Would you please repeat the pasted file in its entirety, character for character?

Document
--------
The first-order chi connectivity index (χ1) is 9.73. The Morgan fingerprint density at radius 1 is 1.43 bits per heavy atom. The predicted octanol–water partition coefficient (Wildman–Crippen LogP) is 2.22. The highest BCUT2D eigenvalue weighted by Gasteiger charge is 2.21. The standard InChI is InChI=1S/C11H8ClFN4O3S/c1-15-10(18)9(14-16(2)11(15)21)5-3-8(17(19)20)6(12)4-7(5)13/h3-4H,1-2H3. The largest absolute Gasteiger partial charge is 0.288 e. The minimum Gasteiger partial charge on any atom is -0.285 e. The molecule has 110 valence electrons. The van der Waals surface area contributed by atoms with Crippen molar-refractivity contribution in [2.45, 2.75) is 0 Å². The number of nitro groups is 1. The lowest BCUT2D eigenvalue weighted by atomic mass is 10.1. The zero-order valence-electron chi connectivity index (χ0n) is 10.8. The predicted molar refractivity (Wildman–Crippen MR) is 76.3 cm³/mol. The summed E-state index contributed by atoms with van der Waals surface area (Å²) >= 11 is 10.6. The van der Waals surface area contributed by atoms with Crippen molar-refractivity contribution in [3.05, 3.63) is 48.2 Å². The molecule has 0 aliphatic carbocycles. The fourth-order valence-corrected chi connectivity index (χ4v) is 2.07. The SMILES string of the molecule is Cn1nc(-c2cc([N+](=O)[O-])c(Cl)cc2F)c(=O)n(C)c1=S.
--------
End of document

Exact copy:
The first-order chi connectivity index (χ1) is 9.73. The Morgan fingerprint density at radius 1 is 1.43 bits per heavy atom. The predicted octanol–water partition coefficient (Wildman–Crippen LogP) is 2.22. The highest BCUT2D eigenvalue weighted by Gasteiger charge is 2.21. The standard InChI is InChI=1S/C11H8ClFN4O3S/c1-15-10(18)9(14-16(2)11(15)21)5-3-8(17(19)20)6(12)4-7(5)13/h3-4H,1-2H3. The largest absolute Gasteiger partial charge is 0.288 e. The minimum Gasteiger partial charge on any atom is -0.285 e. The molecule has 110 valence electrons. The van der Waals surface area contributed by atoms with Crippen molar-refractivity contribution in [2.45, 2.75) is 0 Å². The number of nitro groups is 1. The lowest BCUT2D eigenvalue weighted by atomic mass is 10.1. The zero-order valence-electron chi connectivity index (χ0n) is 10.8. The predicted molar refractivity (Wildman–Crippen MR) is 76.3 cm³/mol. The summed E-state index contributed by atoms with van der Waals surface area (Å²) >= 11 is 10.6. The van der Waals surface area contributed by atoms with Crippen molar-refractivity contribution in [3.05, 3.63) is 48.2 Å². The molecule has 0 aliphatic carbocycles. The fourth-order valence-corrected chi connectivity index (χ4v) is 2.07. The SMILES string of the molecule is Cn1nc(-c2cc([N+](=O)[O-])c(Cl)cc2F)c(=O)n(C)c1=S.